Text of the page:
"Water and Diamonds" Paradox

Topics: Supply and demand, Marginal utility, Economics Pages: 2 (539 words) Published: March 6, 2013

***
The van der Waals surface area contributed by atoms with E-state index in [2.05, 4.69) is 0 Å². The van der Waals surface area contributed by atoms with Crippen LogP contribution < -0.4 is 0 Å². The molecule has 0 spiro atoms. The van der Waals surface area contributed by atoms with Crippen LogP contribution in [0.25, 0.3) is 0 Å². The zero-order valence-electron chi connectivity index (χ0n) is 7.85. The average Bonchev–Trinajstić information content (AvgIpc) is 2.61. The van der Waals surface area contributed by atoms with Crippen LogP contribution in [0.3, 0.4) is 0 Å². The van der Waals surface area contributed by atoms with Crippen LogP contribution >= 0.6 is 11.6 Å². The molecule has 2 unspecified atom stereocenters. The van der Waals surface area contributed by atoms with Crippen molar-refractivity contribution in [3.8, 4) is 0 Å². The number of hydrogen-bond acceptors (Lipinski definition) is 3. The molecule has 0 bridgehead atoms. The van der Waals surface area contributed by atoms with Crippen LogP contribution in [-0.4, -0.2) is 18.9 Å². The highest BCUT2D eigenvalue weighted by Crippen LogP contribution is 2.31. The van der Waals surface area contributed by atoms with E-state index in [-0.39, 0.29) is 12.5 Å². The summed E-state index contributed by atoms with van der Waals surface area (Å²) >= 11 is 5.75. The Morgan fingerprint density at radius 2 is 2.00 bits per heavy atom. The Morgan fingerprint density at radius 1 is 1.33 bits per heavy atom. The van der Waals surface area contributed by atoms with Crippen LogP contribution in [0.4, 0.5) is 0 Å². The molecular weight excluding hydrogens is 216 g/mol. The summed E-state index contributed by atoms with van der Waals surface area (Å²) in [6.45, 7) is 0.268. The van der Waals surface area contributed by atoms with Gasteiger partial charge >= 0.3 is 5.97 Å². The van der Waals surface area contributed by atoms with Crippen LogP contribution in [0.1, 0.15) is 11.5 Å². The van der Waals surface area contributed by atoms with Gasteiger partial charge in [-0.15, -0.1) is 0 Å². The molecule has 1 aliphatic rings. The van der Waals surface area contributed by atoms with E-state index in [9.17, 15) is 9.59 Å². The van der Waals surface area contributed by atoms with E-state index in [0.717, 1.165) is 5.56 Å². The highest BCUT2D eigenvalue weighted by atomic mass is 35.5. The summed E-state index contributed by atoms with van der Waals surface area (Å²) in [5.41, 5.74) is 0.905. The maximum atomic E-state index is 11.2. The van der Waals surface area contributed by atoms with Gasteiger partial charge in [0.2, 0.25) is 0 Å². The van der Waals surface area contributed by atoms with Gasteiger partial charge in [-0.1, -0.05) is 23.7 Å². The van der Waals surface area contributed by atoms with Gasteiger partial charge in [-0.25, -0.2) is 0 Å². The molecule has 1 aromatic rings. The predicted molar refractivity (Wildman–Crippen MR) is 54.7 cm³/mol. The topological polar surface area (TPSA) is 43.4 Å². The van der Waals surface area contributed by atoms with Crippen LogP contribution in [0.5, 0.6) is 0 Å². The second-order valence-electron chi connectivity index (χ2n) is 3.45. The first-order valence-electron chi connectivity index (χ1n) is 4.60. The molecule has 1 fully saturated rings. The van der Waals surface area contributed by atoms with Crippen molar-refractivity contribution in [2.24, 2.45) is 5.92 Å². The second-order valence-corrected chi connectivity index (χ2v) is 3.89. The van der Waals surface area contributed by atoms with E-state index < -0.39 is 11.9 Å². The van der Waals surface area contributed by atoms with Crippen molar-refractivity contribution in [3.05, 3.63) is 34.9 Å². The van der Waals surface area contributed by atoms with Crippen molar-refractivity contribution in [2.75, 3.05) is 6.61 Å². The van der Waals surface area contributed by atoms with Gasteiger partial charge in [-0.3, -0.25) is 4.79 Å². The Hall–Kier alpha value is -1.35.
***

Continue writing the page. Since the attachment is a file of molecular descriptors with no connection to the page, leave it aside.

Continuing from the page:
It is well known that natural resources (in this case water) are unseparable parts of our life & living without them will be 'almost' impossible! Despite it, economists are treating natural resources by concerning the economic values such as prices rather than values. To compare them, we can put on mind the The Diamond & Water Paradox, which was highly discussed in 18th & 19th century, and finaly resolved by Alfred Marshall and Adam Smith. The paradox is magically explained with an understanding of marginal utility and total utility. People are willing to pay a higher price for goods with greater marginal utility. As such, water which is plentiful has enormous total utility, but a low price because of a low marginal utility. Diamonds, however, have less total utility because they are less plentiful, but a high price because of a high marginal utility. Obviously, water is far more important to human beings than diamonds. In reference to that, diamonds are traded at the market place at the higher prices than water does. Price is set by supply and demand. Lets have a close look at this situation: • We know that market price is the price at which the amount supplied is also the amount demanded. In the case of water, the supply (at least in Marshall’s time) was so large as to exceed the amount that could possibly be demanded at any price. Consequently, the price was zero: water was free. So, SW (Supply of water)>DW (Demand of water) at any price (P) P=0 • Nowadays, the demand for water increased, because of the population growth and rising prosperity, while the supply has remained roughly constant. This conditions stated that water is no longer free!!. In refernce to the diamonds, as they are naturally scarce, the desire for ownership always exceeded what could be accommodated readily by the supply. SW (Supply of water)SD(Supply of diamonds) The market price was consequently high as a result of competition between rich people for the few diamonds available. Summing...
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